Twelve months ago it seemed fit to ask whether Formula One had hit a peak in penalties and was now beginning to see fewer sanctions handed down.
Full 2011-17 F1 penalties data
Did that decline continue in 2017? There’s evidence to support both sides of the argument.
Yes, the total number of penalties increased again last year to a new high of 104. That’s nine more than last season, despite a significant drop in the number of race participations, and two higher than the 2015 record.
However the majority of penalties issued last year were due to teams exceeding their allocation of power unit components. Penalties for driving infractions such as collisions and abusing track limits fell significantly:
As the graph above shows this continues a recent trend. The number of penalties issued due to driving infractions fell for the third year in a row and at an accelerating rate.
This doesn’t prove the stewards have become more lenient. For example, drivers may have developed a better understanding of the rules and therefore less likely to break them.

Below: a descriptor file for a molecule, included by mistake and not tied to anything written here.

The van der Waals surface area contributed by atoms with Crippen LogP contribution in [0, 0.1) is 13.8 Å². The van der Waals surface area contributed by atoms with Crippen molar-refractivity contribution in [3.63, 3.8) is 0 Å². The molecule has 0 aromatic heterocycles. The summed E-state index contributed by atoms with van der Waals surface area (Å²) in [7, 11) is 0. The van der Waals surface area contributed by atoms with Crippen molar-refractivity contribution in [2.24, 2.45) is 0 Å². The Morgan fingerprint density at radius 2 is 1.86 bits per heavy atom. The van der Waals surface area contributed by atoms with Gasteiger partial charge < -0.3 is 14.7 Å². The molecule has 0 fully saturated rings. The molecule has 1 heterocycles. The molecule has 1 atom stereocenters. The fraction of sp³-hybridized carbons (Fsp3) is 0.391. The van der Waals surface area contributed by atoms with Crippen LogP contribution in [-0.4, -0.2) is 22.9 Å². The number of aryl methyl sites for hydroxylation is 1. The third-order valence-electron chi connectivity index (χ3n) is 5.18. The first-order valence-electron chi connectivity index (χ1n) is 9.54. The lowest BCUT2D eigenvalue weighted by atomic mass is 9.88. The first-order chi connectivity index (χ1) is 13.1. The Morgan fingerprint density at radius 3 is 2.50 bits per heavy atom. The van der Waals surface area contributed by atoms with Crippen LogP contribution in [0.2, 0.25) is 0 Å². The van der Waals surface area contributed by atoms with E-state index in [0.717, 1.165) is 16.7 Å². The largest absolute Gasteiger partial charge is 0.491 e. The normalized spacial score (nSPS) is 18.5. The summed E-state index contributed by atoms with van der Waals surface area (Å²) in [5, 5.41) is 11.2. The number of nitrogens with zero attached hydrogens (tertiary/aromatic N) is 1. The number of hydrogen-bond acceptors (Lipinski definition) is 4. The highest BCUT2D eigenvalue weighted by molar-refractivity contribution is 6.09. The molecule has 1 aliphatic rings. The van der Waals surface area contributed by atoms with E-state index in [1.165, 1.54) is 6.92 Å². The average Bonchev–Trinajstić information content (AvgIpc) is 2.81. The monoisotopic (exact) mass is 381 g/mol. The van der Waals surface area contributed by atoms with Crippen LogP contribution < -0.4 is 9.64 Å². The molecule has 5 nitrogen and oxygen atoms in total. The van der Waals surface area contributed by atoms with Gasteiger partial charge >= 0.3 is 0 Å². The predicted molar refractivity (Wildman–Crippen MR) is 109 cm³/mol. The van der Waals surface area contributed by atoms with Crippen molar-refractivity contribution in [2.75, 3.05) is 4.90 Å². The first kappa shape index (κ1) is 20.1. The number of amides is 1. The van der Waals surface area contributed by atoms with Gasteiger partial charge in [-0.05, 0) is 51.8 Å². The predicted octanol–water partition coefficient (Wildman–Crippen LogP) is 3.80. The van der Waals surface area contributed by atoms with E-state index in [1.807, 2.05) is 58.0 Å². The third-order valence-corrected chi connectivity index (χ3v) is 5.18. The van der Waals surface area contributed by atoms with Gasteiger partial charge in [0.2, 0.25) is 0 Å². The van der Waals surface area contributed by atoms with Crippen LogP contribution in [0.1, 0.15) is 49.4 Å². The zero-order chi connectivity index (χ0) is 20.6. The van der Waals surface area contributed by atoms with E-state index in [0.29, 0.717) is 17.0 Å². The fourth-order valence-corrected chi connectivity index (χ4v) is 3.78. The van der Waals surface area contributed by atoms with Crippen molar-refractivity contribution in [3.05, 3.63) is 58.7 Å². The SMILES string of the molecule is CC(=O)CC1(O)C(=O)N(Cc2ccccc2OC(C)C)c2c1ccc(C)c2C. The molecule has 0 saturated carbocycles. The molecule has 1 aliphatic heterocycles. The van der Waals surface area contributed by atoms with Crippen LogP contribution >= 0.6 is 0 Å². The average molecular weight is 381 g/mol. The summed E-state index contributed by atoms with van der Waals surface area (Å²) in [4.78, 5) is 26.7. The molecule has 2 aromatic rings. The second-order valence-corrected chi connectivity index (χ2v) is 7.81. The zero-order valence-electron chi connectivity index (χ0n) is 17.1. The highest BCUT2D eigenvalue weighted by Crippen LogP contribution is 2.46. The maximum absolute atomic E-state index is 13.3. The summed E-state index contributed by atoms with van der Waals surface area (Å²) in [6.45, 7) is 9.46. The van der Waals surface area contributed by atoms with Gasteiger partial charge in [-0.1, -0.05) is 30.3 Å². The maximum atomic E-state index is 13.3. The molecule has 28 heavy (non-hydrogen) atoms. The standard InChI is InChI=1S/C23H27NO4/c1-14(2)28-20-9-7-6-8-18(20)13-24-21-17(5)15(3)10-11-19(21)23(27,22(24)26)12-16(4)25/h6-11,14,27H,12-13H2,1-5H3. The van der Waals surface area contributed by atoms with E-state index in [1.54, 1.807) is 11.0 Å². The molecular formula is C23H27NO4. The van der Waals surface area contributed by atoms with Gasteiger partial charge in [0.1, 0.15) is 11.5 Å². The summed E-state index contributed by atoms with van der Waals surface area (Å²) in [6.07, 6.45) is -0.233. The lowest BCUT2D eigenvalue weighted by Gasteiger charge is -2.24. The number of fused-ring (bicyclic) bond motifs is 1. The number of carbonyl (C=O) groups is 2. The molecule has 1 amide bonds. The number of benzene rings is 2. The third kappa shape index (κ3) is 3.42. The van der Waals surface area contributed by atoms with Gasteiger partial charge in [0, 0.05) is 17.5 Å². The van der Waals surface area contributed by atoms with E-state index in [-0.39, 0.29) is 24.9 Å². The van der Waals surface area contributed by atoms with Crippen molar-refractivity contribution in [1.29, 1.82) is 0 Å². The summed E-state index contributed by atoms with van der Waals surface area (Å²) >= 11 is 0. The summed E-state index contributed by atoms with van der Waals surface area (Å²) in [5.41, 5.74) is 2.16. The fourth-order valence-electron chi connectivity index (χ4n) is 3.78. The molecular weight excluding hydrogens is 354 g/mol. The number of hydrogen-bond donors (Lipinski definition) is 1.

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But it’s clear that four years ago drivers penalties were being issued at a race of nearly three per race. Last year that figure fell to just over one-and-a-half.
While the number of ‘driver penalties’ fell last year, the number of ‘team penalties’ – chiefly for power unit and gearbox replacements – jumped:
Despite the fall in penalties for on-track incidents, two drivers came close to being the first person to reach the 12 penalty points which equal an automatic race ban.
Surprisingly the first of these was championship contender Sebastian Vettel, who became the first driver ever to accumulate nine penalty points within a 12-month period following his controversial clash with Lewis Hamilton in Azerbaijan. After that he cleaned up his act, picked up no further penalty points, and by the end of the year was down to three, just one more than Hamilton.
Daniil Kvyat went one worse than Vettel, making it to 10 penalty points following a string of incidents. But before he had to worry about earning enough to be barred from a race, he lost his seat at Toro Rosso.
Drivers’ total penalty points throughout 2017. Toggle drivers using controls below:
Notes on the data
Fines given for pit lane speeding during non-competitive sessions were not included.
Over to you
Are stewards becoming more lenient towards driver incidents? Which penalties issued during 2017 were too harsh or too soft?
Have your say in the comments.
2017 F1 season
- Stripping Verstappen of 2017 US podium was “one of the toughest decisions” – steward
- Sepang pays Haas compensation for Grosjean’s 2017 crash
- Williams revenues rose in 2017 after Bottas deal with Mercedes
- New kerbs at COTA in response to Verstappen’s corner-cutting
- Australian Grand Prix cost government £56 million last year